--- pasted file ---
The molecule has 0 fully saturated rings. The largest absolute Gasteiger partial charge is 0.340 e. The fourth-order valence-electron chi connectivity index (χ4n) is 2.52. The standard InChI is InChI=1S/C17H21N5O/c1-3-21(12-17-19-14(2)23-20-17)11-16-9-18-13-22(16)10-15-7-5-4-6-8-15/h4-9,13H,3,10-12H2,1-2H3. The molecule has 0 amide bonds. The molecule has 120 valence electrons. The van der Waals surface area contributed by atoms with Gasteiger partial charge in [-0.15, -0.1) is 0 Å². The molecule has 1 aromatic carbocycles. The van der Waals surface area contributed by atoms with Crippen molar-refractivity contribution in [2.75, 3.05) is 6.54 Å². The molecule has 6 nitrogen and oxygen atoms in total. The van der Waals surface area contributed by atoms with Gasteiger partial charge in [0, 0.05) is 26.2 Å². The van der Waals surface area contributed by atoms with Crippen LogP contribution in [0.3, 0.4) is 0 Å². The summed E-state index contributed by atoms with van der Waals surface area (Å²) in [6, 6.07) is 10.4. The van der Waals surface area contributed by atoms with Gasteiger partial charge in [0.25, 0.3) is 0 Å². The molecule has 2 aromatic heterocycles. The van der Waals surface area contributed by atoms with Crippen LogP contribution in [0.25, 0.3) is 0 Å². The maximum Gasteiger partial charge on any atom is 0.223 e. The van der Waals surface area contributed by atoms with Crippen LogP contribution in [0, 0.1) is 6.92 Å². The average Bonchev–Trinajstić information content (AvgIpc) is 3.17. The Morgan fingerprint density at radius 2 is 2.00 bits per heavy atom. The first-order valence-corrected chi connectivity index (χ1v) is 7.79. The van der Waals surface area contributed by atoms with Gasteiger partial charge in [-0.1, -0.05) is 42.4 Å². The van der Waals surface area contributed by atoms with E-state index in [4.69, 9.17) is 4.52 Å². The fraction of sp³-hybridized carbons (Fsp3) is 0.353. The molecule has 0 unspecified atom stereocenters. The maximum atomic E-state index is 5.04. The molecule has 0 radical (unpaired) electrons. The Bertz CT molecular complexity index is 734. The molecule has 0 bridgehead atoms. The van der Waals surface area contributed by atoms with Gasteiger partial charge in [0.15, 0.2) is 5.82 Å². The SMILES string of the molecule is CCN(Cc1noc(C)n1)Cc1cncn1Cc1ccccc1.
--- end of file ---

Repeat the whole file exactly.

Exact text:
The molecule has 0 fully saturated rings. The largest absolute Gasteiger partial charge is 0.340 e. The fourth-order valence-electron chi connectivity index (χ4n) is 2.52. The standard InChI is InChI=1S/C17H21N5O/c1-3-21(12-17-19-14(2)23-20-17)11-16-9-18-13-22(16)10-15-7-5-4-6-8-15/h4-9,13H,3,10-12H2,1-2H3. The molecule has 0 amide bonds. The molecule has 120 valence electrons. The van der Waals surface area contributed by atoms with Gasteiger partial charge in [-0.15, -0.1) is 0 Å². The molecule has 1 aromatic carbocycles. The van der Waals surface area contributed by atoms with Crippen molar-refractivity contribution in [2.75, 3.05) is 6.54 Å². The molecule has 6 nitrogen and oxygen atoms in total. The van der Waals surface area contributed by atoms with Gasteiger partial charge in [0, 0.05) is 26.2 Å². The van der Waals surface area contributed by atoms with Crippen LogP contribution in [0.3, 0.4) is 0 Å². The summed E-state index contributed by atoms with van der Waals surface area (Å²) in [6, 6.07) is 10.4. The van der Waals surface area contributed by atoms with Gasteiger partial charge in [0.25, 0.3) is 0 Å². The molecule has 2 aromatic heterocycles. The van der Waals surface area contributed by atoms with Crippen LogP contribution in [0.25, 0.3) is 0 Å². The maximum Gasteiger partial charge on any atom is 0.223 e. The van der Waals surface area contributed by atoms with Crippen LogP contribution in [0, 0.1) is 6.92 Å². The average Bonchev–Trinajstić information content (AvgIpc) is 3.17. The Morgan fingerprint density at radius 2 is 2.00 bits per heavy atom. The first-order valence-corrected chi connectivity index (χ1v) is 7.79. The van der Waals surface area contributed by atoms with Gasteiger partial charge in [-0.1, -0.05) is 42.4 Å². The van der Waals surface area contributed by atoms with E-state index in [4.69, 9.17) is 4.52 Å². The fraction of sp³-hybridized carbons (Fsp3) is 0.353. The molecule has 0 unspecified atom stereocenters. The maximum atomic E-state index is 5.04. The molecule has 0 radical (unpaired) electrons. The Bertz CT molecular complexity index is 734. The molecule has 0 bridgehead atoms. The van der Waals surface area contributed by atoms with Gasteiger partial charge in [0.15, 0.2) is 5.82 Å². The SMILES string of the molecule is CCN(Cc1noc(C)n1)Cc1cncn1Cc1ccccc1.